While FIG. 1 shows the thin, electrically conducting board having the side with the electrically conducting strips 42, 43 and 44, the solder points 60, and by-pass diodes 50 facing the light receiving side of the photovoltaic module, it is to be understood that it is not necessary for the board to be placed in the module in this manner. The board can be placed within the module so that such side is facing the other way. In such an arrangement, the logo, design, indicia information such as, for example, serial numbers, product information, bar code, etc, would be added to the side opposite to the side of the board having the electrically conducting strips 42, 43 and 44, solder points 60 and by-pass diodes 50, so such information can be viewed through the transparent first substrate sheet 5. Although not shown in FIG. 1, photovoltaic module 1 can also have a frame surrounding or partially surrounding the module. Such frame can be used to mount the module where desired.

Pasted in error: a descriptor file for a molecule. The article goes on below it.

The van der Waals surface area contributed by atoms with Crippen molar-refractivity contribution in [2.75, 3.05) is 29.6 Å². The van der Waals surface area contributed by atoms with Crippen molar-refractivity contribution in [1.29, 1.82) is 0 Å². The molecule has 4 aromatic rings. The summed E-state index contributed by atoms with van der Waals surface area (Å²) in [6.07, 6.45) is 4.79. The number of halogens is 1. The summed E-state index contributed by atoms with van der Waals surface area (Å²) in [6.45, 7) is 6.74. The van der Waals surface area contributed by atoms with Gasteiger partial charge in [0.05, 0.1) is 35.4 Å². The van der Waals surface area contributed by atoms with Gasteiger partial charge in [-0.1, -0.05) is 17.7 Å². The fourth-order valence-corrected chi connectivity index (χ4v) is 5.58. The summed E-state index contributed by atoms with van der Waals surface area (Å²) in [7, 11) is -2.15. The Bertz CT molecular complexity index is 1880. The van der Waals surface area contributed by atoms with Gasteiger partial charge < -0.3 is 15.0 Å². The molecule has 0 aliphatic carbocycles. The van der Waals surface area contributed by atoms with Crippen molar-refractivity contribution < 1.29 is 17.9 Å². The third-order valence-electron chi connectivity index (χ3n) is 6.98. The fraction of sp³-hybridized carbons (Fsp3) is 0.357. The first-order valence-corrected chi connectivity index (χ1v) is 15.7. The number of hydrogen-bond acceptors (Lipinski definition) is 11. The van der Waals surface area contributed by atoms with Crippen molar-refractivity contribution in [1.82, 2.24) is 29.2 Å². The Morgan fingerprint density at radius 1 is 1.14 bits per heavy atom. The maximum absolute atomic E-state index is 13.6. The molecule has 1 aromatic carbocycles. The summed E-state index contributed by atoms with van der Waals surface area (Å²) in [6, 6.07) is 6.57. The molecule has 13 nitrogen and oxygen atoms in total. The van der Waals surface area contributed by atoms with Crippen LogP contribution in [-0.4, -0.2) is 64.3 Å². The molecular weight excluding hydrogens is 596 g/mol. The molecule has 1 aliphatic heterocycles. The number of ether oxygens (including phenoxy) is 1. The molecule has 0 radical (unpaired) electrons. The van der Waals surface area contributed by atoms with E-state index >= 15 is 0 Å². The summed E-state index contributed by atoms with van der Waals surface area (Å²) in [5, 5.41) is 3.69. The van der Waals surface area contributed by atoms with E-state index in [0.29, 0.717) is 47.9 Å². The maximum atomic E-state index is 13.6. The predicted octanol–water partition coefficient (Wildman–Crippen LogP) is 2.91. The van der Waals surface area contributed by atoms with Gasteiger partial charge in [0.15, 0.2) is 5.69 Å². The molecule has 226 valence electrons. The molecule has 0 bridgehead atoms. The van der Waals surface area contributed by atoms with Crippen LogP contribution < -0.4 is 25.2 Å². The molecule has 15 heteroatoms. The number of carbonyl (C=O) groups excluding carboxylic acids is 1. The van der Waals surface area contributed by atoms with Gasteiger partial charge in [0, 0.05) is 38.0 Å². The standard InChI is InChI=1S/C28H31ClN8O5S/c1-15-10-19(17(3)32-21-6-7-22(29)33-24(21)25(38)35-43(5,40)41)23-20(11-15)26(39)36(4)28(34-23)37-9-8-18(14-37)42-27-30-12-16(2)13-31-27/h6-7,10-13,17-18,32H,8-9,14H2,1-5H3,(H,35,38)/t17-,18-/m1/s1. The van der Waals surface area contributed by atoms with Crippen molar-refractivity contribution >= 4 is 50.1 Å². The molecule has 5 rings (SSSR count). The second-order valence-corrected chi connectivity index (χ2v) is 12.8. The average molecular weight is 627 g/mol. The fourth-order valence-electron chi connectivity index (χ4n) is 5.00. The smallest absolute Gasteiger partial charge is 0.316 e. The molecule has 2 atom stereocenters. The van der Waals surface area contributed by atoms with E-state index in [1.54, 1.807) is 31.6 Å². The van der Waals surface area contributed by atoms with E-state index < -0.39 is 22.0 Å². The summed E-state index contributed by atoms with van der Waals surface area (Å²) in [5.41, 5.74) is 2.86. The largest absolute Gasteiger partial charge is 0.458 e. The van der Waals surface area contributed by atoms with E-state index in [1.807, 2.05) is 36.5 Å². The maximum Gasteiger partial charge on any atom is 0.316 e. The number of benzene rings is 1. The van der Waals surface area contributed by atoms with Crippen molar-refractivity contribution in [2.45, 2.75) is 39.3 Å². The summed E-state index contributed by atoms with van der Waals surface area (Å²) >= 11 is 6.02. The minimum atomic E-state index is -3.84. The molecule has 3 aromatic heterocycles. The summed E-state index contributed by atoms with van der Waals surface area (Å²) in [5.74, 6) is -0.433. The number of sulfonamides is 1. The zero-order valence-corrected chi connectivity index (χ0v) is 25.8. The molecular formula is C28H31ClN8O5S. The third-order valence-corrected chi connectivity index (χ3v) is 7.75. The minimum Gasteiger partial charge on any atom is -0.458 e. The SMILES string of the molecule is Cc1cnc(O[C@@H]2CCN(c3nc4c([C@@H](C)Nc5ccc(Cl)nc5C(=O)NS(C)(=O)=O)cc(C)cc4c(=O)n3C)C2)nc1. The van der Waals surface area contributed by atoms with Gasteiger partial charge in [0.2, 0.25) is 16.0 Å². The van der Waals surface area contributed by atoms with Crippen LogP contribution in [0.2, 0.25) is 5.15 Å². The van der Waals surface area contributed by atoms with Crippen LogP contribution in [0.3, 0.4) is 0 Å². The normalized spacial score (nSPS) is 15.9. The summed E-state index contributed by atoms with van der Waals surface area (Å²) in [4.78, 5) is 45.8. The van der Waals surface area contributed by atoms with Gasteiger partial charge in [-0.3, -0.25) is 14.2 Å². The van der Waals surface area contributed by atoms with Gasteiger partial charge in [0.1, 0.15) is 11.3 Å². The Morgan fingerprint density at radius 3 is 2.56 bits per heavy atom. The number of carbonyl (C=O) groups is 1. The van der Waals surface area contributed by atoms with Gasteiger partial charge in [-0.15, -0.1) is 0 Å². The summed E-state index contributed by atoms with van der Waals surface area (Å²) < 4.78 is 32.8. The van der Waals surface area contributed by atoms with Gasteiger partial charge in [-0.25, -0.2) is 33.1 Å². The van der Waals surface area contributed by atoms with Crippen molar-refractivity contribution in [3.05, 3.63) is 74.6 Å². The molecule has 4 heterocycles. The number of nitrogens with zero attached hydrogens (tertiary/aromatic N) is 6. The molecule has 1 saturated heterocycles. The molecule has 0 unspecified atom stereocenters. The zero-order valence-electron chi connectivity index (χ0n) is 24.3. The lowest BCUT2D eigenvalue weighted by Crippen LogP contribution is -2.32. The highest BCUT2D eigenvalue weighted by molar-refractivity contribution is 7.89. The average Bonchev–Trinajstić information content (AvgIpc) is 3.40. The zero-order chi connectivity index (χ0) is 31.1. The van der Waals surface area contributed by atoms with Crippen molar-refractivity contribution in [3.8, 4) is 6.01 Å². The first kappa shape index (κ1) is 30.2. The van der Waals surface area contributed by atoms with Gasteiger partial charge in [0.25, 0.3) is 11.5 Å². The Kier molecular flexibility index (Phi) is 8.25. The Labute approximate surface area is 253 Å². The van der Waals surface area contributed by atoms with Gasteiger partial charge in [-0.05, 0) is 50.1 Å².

Although one aspect of this invention has been described above in detail with respect to the use of an electrically conducting board to support and electrically connect one or more by-pass diodes for the photovoltaic module, in another aspect of the photovoltaic modules of this invention such modules can contain, with or without such electrically conducting board, one or more other devices, preferably one or more electronic chips or electronic devices other than a solar cell or by-pass diode that provides the photovoltaic modules with an enhanced function or enhanced operating capability. For example, the module can contain an electrical output converter, preferably a solid state device, to provide for altering the voltage of the photovoltaic module, i.e., a so-called direct current (DC) to DC converter for stepping up or stepping down the output voltage of the module or a DC to alternating current (AC) converter for converting the DC current from the photovoltaic module to AC current. These converters, preferably a specifically designed integrated circuit (IC) module or an Application Specific Integrated Circuit (ASIC), can be placed between the DC collecting wires of the photovoltaic module and, for example, an AC load. If a thin electrically conducting board is included with the photovoltaic module, such electrical output converter can be physically located on the thin electrical conducting board. The module can contain a radio frequency identification chip (RF ID chip). Such chip can be used to readily identify the module without having to resort to other data. Such chip can preferably be a Texas Instruments Tag-it™ RI-116-112A RF ID chip that allows product identification and authentication. The module can contain a memory chip that stores, for example, operating or other data that can be retrieved after a period of data accumulation. It can contain an anti-theft chip. Such anti-theft device can be an electronic chip that is activated when the module is, without authorization, disconnected from the electrical circuit it is part of, so that the chip will stop the electrical current that would otherwise be generated by the module. Such device will deter theft of the module. The devices that provide the photovoltaic module with an enhanced function or enhanced operating capability, such as the output converters for altering the voltage or current of the module, a memory chip, the RF ID chip, or the anti-theft chip can be mounted on the electrically conducting board as described herein if, for example, the module has such an electrically conducting board. One or more of such devices can also be mounted on or in the module, preferably in a location between the substrate sheet and backing sheet. If required for operation such device can be electrically connected to the electrical output of the photovoltaic module. The module can contain a battery, located between the first substrate sheet and the backing sheet or outside the module, where the battery can be connected to one or more of the electrical devices or chips so that they remain activated when the photovoltaic module is not generating electrical current and where the battery can be maintained in the charge state by being electrically connected to the electrical output of the photovoltaic module.